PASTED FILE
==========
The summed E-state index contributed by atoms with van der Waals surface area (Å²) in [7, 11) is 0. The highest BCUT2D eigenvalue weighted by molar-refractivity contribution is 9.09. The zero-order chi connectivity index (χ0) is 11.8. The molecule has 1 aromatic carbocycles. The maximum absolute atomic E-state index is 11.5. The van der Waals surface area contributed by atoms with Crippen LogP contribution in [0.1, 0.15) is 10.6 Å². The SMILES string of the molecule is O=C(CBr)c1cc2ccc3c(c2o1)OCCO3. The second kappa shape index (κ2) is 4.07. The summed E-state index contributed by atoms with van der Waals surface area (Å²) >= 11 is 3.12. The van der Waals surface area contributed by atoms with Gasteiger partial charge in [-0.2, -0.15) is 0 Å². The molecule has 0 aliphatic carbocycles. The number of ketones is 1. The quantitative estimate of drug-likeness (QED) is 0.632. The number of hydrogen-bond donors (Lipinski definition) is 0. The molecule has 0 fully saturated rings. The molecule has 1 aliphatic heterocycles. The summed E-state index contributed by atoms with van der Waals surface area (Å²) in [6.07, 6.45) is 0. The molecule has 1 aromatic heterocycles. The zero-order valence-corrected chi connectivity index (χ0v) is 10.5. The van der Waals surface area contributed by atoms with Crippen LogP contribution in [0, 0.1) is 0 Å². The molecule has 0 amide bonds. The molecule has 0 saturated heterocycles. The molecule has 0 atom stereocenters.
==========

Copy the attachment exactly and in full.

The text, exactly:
The summed E-state index contributed by atoms with van der Waals surface area (Å²) in [7, 11) is 0. The highest BCUT2D eigenvalue weighted by molar-refractivity contribution is 9.09. The zero-order chi connectivity index (χ0) is 11.8. The molecule has 1 aromatic carbocycles. The maximum absolute atomic E-state index is 11.5. The van der Waals surface area contributed by atoms with Crippen LogP contribution in [0.1, 0.15) is 10.6 Å². The SMILES string of the molecule is O=C(CBr)c1cc2ccc3c(c2o1)OCCO3. The second kappa shape index (κ2) is 4.07. The summed E-state index contributed by atoms with van der Waals surface area (Å²) >= 11 is 3.12. The van der Waals surface area contributed by atoms with Gasteiger partial charge in [-0.2, -0.15) is 0 Å². The molecule has 0 aliphatic carbocycles. The number of ketones is 1. The quantitative estimate of drug-likeness (QED) is 0.632. The number of hydrogen-bond donors (Lipinski definition) is 0. The molecule has 0 fully saturated rings. The molecule has 1 aliphatic heterocycles. The summed E-state index contributed by atoms with van der Waals surface area (Å²) in [6.07, 6.45) is 0. The molecule has 1 aromatic heterocycles. The zero-order valence-corrected chi connectivity index (χ0v) is 10.5. The van der Waals surface area contributed by atoms with Crippen LogP contribution in [0, 0.1) is 0 Å². The molecule has 0 amide bonds. The molecule has 0 saturated heterocycles. The molecule has 0 atom stereocenters.